Barnton Quarry

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Barnton Quarry is a disused stone quarry in Corstorphine Hill, Clermiston, Edinburgh, Scotland. The site was later used as a military command centre, and is now being converted into a museum.

Stone was extracted from the quarry until 1914. During the Second World War, the Royal Air Force (RAF) built a Fighter Command operations room in the quarry. In 1952, during the Cold War, this facility was expanded into a central coordination facility for radar stations throughout Scotland. The military authorities closed the site and in 1983 and transferred ownership to the local council.

The site was subsequently vandalized and damaged by fire. The site is now being cleaned and restored with the goal of creating a local Cold War museum and education centre. The project is being undertaken by volunteers, with funding from the owners of Scotland's Secret Bunker, another disused bunker now run as a tourist attraction.

History[edit]

Barnton Quarry produced stone until 1914.[1] then in 1942 was used as a RAF fighter command operations room.

A bunker was built in 1952[1] as the SOC (Sector Operations Centre) for correlating information from ROTOR radar stations throughout Scotland. The bunker comprises three underground levels and a large surface building which pre-dates the underground structure.

The site was re-designated as a Regional Seat of Government in the early 1960s. The bunker was kept ready to accommodate 400 politicians and civil servants for up to 30 days.[2] It remained operational until the early 1980s. Ownership was transferred to Lothian Regional Council in 1983.[2] The Council sold the site in the late 1980s to a private property developer.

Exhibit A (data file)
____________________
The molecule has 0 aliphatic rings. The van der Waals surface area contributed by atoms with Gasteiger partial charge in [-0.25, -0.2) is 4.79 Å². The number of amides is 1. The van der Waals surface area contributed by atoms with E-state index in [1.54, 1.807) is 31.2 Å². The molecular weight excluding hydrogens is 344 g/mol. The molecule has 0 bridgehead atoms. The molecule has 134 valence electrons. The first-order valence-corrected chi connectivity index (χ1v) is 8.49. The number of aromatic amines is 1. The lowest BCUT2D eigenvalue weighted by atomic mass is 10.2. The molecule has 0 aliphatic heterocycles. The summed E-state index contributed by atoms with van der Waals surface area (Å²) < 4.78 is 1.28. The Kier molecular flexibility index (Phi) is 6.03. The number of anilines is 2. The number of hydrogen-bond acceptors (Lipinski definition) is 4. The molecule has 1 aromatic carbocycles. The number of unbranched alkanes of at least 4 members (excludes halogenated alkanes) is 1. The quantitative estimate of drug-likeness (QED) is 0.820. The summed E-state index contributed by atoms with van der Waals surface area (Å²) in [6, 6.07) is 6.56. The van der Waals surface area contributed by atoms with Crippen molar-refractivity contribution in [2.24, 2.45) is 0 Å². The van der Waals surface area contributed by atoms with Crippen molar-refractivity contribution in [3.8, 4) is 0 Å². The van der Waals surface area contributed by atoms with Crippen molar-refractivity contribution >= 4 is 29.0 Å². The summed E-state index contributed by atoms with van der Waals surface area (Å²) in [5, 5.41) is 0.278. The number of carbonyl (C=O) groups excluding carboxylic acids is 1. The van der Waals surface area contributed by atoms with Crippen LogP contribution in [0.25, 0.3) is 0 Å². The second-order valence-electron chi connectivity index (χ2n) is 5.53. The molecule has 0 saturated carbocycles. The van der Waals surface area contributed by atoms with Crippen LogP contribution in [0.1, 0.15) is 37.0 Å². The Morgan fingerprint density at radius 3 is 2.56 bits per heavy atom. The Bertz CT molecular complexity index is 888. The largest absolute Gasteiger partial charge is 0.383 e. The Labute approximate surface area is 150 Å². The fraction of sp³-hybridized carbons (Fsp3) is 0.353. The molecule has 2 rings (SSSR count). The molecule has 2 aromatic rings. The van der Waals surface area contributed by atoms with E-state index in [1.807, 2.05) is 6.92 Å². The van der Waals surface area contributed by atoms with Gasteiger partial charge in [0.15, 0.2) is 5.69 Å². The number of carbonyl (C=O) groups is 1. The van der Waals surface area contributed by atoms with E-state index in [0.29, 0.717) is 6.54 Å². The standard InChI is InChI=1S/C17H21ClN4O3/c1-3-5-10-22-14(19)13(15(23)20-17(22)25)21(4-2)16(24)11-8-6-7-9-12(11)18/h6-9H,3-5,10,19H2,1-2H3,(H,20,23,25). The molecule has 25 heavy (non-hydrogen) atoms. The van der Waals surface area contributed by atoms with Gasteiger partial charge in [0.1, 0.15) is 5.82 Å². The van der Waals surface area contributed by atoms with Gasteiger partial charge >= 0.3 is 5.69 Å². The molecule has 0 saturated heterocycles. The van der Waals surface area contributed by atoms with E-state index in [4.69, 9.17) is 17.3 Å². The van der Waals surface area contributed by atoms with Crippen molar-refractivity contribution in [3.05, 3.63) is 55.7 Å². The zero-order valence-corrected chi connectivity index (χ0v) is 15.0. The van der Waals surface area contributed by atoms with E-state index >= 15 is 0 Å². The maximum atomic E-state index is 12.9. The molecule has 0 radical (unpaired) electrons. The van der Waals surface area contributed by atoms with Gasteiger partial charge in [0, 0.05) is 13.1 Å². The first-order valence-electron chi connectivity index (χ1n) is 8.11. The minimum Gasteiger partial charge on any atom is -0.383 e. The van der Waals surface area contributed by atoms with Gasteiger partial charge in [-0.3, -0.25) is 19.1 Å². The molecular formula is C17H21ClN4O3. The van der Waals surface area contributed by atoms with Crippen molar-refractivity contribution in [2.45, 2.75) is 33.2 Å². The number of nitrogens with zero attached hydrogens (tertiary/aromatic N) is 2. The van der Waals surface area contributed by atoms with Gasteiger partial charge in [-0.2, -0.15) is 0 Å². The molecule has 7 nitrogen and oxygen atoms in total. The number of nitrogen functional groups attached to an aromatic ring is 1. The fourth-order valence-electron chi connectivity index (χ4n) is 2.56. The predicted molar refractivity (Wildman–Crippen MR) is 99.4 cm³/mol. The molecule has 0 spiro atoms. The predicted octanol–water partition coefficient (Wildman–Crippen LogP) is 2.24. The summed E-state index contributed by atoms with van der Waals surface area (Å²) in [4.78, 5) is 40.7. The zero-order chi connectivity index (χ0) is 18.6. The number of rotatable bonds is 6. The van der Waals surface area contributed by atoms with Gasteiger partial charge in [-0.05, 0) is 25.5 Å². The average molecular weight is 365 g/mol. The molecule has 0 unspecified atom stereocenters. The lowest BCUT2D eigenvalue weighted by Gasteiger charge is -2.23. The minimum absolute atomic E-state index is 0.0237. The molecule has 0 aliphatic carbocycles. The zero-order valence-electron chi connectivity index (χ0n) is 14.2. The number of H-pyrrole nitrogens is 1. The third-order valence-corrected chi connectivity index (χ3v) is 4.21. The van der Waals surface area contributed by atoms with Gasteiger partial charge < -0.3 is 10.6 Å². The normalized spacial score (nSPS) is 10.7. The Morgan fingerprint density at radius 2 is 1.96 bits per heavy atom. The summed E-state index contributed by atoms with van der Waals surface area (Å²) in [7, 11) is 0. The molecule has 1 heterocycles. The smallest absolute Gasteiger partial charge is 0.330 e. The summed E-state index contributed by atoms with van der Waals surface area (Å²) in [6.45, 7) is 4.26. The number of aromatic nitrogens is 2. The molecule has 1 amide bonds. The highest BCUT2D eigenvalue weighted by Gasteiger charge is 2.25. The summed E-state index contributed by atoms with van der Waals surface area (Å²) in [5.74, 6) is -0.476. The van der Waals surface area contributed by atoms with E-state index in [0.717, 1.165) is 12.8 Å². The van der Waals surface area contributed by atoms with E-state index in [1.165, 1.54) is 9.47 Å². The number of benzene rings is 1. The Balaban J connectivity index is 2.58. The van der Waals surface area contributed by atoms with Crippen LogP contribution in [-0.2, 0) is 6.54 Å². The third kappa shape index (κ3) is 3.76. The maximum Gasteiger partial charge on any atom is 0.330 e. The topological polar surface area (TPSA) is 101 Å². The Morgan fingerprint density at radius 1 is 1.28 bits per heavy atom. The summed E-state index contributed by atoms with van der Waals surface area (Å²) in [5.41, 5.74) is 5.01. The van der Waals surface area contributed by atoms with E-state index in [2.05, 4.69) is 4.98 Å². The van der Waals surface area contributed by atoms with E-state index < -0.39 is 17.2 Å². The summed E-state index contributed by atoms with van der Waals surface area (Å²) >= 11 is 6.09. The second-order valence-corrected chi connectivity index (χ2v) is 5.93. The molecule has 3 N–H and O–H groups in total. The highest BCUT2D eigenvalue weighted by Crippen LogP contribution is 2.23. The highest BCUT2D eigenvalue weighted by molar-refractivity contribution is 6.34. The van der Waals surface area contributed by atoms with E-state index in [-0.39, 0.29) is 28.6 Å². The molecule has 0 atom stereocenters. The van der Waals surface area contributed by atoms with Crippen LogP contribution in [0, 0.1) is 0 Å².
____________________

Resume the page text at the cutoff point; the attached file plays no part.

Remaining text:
The underground structure was damaged by fire in August 1991 and again in May 1993.[1]

The site was purchased by James Mitchell, Managing Director of Scotland's Secret Bunker.[3] Since 2011, a team of volunteers has helped with renovation efforts.[2] The aim is to create a museum and education centre with a view to restoring the R4 bunker to the original 1952 configuration.[1][4]

See also[edit]

References[edit]

  1. ^ a b c d O’Leary, David (26 February 2013). "Queen's Edinburgh nuclear bunker to open as museum". Edinburgh Evening News. Retrieved 26 December 2016. 
  2. ^ a b c McDowall, Julie (18 January 2016). "Our Cold War secret bunker in an Edinburgh suburb". The National. Retrieved 27 December 2016. 
  3. ^ "Secret underground bunker in Edinburgh opened up to visitors. The bunker was built beneath Corstorphine Hill during the 1950s to help defend against nuclear war". STV News. 3 April 2013. Retrieved 27 December 2016. 
  4. ^ "Inside the Barnton Quarry Cold War nuclear bunker". Edinburgh Evening News. 25 March 2016. Retrieved 26 December 2016. 

External links[edit]

Coordinates: 55°57′35″N 3°16′40″W / 55.95972°N 3.27778°W / 55.95972; -3.27778